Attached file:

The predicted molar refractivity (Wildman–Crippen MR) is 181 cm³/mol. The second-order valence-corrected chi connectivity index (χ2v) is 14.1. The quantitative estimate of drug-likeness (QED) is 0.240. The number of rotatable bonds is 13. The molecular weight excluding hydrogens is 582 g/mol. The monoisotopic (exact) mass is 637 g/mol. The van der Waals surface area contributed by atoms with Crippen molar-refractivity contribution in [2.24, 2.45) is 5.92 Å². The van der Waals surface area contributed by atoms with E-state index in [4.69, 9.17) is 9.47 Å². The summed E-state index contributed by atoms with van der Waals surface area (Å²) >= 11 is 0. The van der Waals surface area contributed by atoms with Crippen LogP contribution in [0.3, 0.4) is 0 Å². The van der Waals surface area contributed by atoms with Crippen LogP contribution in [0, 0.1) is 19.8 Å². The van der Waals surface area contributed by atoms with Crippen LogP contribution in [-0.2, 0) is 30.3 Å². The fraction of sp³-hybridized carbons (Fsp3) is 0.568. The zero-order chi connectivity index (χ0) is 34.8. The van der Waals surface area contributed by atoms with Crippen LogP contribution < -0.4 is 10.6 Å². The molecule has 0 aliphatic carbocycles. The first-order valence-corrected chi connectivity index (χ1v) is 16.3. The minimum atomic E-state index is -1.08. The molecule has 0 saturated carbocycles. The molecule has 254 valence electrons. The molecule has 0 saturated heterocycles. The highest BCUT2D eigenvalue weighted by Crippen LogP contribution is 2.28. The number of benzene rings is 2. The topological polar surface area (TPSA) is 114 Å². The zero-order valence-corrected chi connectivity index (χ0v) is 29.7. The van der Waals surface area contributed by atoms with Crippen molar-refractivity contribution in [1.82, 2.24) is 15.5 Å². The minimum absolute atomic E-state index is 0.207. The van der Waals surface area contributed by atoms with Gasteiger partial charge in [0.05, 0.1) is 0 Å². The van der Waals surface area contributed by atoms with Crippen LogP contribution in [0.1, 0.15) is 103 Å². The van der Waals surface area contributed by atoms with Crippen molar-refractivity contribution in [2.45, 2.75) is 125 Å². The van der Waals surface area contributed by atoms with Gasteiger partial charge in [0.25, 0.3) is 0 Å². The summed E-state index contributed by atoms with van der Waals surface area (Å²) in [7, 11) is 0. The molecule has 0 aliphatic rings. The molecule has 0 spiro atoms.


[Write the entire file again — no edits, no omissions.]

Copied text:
The predicted molar refractivity (Wildman–Crippen MR) is 181 cm³/mol. The second-order valence-corrected chi connectivity index (χ2v) is 14.1. The quantitative estimate of drug-likeness (QED) is 0.240. The number of rotatable bonds is 13. The molecular weight excluding hydrogens is 582 g/mol. The monoisotopic (exact) mass is 637 g/mol. The van der Waals surface area contributed by atoms with Crippen molar-refractivity contribution in [2.24, 2.45) is 5.92 Å². The van der Waals surface area contributed by atoms with E-state index in [4.69, 9.17) is 9.47 Å². The summed E-state index contributed by atoms with van der Waals surface area (Å²) >= 11 is 0. The van der Waals surface area contributed by atoms with Crippen LogP contribution in [0.3, 0.4) is 0 Å². The van der Waals surface area contributed by atoms with Crippen LogP contribution in [0, 0.1) is 19.8 Å². The van der Waals surface area contributed by atoms with Crippen LogP contribution in [-0.2, 0) is 30.3 Å². The fraction of sp³-hybridized carbons (Fsp3) is 0.568. The zero-order chi connectivity index (χ0) is 34.8. The van der Waals surface area contributed by atoms with Crippen LogP contribution < -0.4 is 10.6 Å². The molecule has 0 aliphatic carbocycles. The first-order valence-corrected chi connectivity index (χ1v) is 16.3. The minimum atomic E-state index is -1.08. The molecule has 0 saturated carbocycles. The molecule has 254 valence electrons. The molecule has 0 saturated heterocycles. The highest BCUT2D eigenvalue weighted by Crippen LogP contribution is 2.28. The number of benzene rings is 2. The topological polar surface area (TPSA) is 114 Å². The zero-order valence-corrected chi connectivity index (χ0v) is 29.7. The van der Waals surface area contributed by atoms with Crippen molar-refractivity contribution in [1.82, 2.24) is 15.5 Å². The minimum absolute atomic E-state index is 0.207. The van der Waals surface area contributed by atoms with Gasteiger partial charge in [0.05, 0.1) is 0 Å². The van der Waals surface area contributed by atoms with Crippen LogP contribution in [0.1, 0.15) is 103 Å². The van der Waals surface area contributed by atoms with Crippen molar-refractivity contribution in [2.45, 2.75) is 125 Å². The van der Waals surface area contributed by atoms with Gasteiger partial charge in [0.25, 0.3) is 0 Å². The summed E-state index contributed by atoms with van der Waals surface area (Å²) in [7, 11) is 0. The molecule has 0 aliphatic rings. The molecule has 0 spiro atoms.